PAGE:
Botanical name: Plantago major
General information: Greater plantain or broad leaf plantain as it is often referred to, is a very common weed that frequently inhabits lawns and turf, especially heavily used areas that are suffering from soil compaction.
This perennial plant forms as a flat rosette that can easily tolerate close mowing, making it particularly troublesome in fine turf.
This turf weed spreads by seed and anchors itself to the ground with a fibrous but shallow root system. It is very common on compacted ground where grass growth is thin and sparse due to a lack of aeration.
It is rarely found on very wet or shaded sites. Greater plantain can withstand constant disturbance, often caused by traffic such as trampling or mowing.
Greater plantain has many medicinal uses, often used to heal skin ailments, including cuts, sores and eczema. It is also edible and used in salads when the leaves are young and tender, older leaves are somewhat tougher, but can still be used to make stews.
Greater Plantain Identification
- Leaves: The round to oval leaves typically measure 5 – 20 cm long and 5 – 10 cm across, however, in rare instances can grow larger. Each has several prominent veins running parallel from the base along the length of the leaf. The leaves are generally smooth, but it is not uncommon for them to have small, fine hairs on their surface. The younger leaves are soft and tender eventually turning tough and leathery as the plant matures.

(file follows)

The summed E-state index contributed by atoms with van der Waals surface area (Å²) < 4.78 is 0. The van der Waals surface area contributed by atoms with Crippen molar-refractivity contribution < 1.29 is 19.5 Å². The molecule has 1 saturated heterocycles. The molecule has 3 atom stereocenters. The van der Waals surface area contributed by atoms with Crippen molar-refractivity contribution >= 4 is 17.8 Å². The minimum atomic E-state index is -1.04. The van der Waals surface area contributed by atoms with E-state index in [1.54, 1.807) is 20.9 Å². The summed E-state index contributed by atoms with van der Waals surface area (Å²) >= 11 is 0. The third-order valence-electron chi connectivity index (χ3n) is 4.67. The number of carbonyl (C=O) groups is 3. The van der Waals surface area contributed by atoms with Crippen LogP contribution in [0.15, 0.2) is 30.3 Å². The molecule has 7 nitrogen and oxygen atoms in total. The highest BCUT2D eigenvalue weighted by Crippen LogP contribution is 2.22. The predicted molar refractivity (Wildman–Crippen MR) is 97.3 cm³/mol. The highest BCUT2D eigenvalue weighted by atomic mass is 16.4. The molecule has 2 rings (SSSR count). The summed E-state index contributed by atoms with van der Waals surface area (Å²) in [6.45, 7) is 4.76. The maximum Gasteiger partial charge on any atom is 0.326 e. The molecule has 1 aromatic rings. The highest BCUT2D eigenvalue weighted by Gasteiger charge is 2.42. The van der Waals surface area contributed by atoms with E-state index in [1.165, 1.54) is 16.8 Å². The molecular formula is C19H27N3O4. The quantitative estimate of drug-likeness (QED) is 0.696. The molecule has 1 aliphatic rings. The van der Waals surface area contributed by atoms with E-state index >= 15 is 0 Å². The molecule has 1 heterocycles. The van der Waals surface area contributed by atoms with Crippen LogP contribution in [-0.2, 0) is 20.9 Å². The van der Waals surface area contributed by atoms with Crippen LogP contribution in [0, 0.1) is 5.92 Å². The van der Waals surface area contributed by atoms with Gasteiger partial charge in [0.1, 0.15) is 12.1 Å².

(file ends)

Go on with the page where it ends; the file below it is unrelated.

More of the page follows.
- Flowers: The flowers are borne on long slender spikes or stalks ranging from 4 – 20 cm long (15 – 50 cm long including the stalk). The stalks produce green / white flowers, eventually turning into small capsule like seedpods that contain up to 20 seeds. When mature the seed pods break and the seeds falls on to the ground. The flowering period is usually between May and September.
- Roots: Greater plantain has a shallow fibrous root system (see image below).
Greater Plantain Images(click image to enlarge)
Prevention and control
Encourage a tight, healthy sward of grass with good turf care practices to prevent weeds from invading.
As this weed is common on compacted soils, employ a regular aeration program to relieve soil compaction.
Greater plantain can be removed by hand using a small implement such as a grubber or small pocket knife. Removal is often easier when the soil is on the moist side.
Using a spot weeder is very effective in controlling this weed. Spot weeders are available for purchase from all good garden centres and DIY stores. Simply spray the pre-mixed solution onto the weed.
If the infestation is widespread then most selective herbicides will prove effective in controlling greater plantain, as it is relatively easy to kill. A single treatment should suffice. Greater plantain is susceptible to almost all chemicals used in selective weed killers.
Selective herbicides recommended for the control of greater plantain
Professional products (The user requires the appropriate certificate/s to apply these products)
Headland Relay Turf (Mecoprop-p, Dicamba, MCPA)
Headland Cabadex (Fluroxypyr, Flurosulam)
React Ultra (Mecoprop-p, Dicamba, MCPA)
Everris Praxys (Clopyralid, Fluroxypyr, Fluosulam)
Bayer Longbow (Mecoprop-p, Dicamba, MCPA)
Barclay Holster XL (2,4-D, Fluroxypyr, Dicamba)
Mascot Greenor (Clopyralid, Fluroxypyr, MCPA)
Mascot Junction (2,4-D, Flurosulam)
Mascot Crossbar (2,4-D, Flurosulam, Dicamba)
Vitax Esteem (2,4-D, Clopyralid, MCPA)
Products available for non-professional use (These products are available from garden centres and DIY stores)
Verdone extra (Clopyralid, Fluroxypyr, MCPA)
Resolva lawn weed killer (2,4-D, Mecoprop-p, MCPA, Dicamba)
Doff lawn spot weeder (2,4-D, Mecoprop-p, Dichlorprop-p)
Vitax Lawn Clear (2,4-D, Clopyralid, MCPA)
Vitax Green up weed & feed (Dicamba, MCPA)
Weedol lawn weed killer (Clopyralid, Fluroxypyr, MCPA)
Scotts lawn builder weed & feed (2,4-D, Dicamba)